According to a recent article published Proceedings of the National Academy of Sciences of the United States of America, a blood test measuring levels of specific proteins circulating in the blood may provide screening for ovarian cancer in the future.
Ovarian cancer is a malignancy that arises from various different cells within the ovaries. Approximately 25,000 new cases of ovarian cancer are diagnosed in the United States each year. The average lifetime risk for developing ovarian cancer is about 2%. Risk factors that may increase this average include a positive family history of ovarian cancer; age (since most ovarian cancer is diagnosed after menopause); obesity; a history of breast cancer; and hormone replacement therapy. If ovarian cancer is detected early, cure rates can reach 80%-90%. However, ovarian cancer often causes no symptoms until it is far advanced, and there is currently no effective screening for the disease. Because ovarian cancer causes no symptoms and there are no screening measures, less than 20% of patients diagnosed with the disease have early-stage cancer. Once ovarian cancer has spread from the ovary, long-term survival rates remain dismal with current treatment modalities. Thus, ovarian cancer is referred to as the “silent killer”. Researchers continue to evaluate screening “markers” that will allow for the early detection and treatment of ovarian cancer, in the hopes of improving survival for women with this disease.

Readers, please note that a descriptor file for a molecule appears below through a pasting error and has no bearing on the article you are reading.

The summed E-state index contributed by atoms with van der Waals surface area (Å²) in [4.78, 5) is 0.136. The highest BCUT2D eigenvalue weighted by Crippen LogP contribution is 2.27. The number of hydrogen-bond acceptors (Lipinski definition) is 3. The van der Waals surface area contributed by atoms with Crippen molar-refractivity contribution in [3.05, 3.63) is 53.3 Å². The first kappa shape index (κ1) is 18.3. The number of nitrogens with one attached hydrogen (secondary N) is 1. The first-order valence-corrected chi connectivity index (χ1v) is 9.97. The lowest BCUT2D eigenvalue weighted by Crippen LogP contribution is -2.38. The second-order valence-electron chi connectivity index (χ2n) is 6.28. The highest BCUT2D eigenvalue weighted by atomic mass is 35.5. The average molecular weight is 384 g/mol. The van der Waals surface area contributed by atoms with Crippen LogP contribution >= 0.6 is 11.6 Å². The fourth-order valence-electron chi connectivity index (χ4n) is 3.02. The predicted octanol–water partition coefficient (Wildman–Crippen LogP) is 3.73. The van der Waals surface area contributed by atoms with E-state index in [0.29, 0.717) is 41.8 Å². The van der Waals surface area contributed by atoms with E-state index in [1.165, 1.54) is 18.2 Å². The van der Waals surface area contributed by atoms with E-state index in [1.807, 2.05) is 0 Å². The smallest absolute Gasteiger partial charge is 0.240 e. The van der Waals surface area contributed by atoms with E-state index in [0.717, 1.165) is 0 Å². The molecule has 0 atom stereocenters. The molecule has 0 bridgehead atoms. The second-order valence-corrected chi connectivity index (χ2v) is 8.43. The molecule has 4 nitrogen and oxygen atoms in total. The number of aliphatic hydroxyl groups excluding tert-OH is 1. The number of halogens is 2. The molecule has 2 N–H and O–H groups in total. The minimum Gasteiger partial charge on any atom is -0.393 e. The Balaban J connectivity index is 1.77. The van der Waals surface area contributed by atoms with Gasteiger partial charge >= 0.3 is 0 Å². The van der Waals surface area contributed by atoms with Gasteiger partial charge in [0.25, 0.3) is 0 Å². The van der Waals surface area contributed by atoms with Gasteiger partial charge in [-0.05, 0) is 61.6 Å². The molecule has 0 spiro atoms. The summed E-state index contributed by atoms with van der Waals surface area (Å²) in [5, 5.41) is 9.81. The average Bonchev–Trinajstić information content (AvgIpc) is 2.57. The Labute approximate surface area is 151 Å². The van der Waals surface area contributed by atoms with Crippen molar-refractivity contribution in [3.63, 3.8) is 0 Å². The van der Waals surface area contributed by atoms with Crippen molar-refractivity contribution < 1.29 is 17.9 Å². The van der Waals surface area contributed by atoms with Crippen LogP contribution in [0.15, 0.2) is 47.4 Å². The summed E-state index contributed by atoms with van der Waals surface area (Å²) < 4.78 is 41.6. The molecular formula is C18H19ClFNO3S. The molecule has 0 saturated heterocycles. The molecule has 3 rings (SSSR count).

Researchers from Yale University, George Washington University, and the Nevada Cancer Institute recently conducted a study to determine the accuracy of a screening test for ovarian cancer. This study included 106 healthy females, and 100 patients who had been diagnosed with ovarian cancer. Of the patients diagnosed with cancer, 24 had early-stage ovarian cancer, and 76 had advanced stage ovarian cancer. Blood samples were taken from all women, and were tested for levels of 4 proteins (leptin, prolactin, osteopontin, and insulin-like growth factor-II). These proteins were selected from previous studies that indicated differences in levels of these proteins in circulating blood between women with ovarian cancer and healthy women. Overall, with results from the combination of these 4 proteins, 95% of cancers were accurately detected (sensitivity). In addition, 95% of all patients who tested positive for ovarian cancer according to levels of these 4 proteins actually had ovarian cancer (specificity).
The researchers concluded that a combination of levels of 4 specific proteins from a blood sample can provide great accuracy in screening for ovarian cancer. However, they caution that further research is necessary in order to bring this type of blood test into the clinical setting. Future clinical trials are planned regarding this type of screening for ovarian cancer. Patients who are at a high risk of developing ovarian cancer may wish to speak with their physician regarding the participation in a clinical trial evaluating novel screening measures.
Reference: Mor G, Visintin I, Lai Y, et al. Serum protein markers for early detection of ovarian cancer. National Academy of Sciences of the United States of America. 2005;102:7677-7682.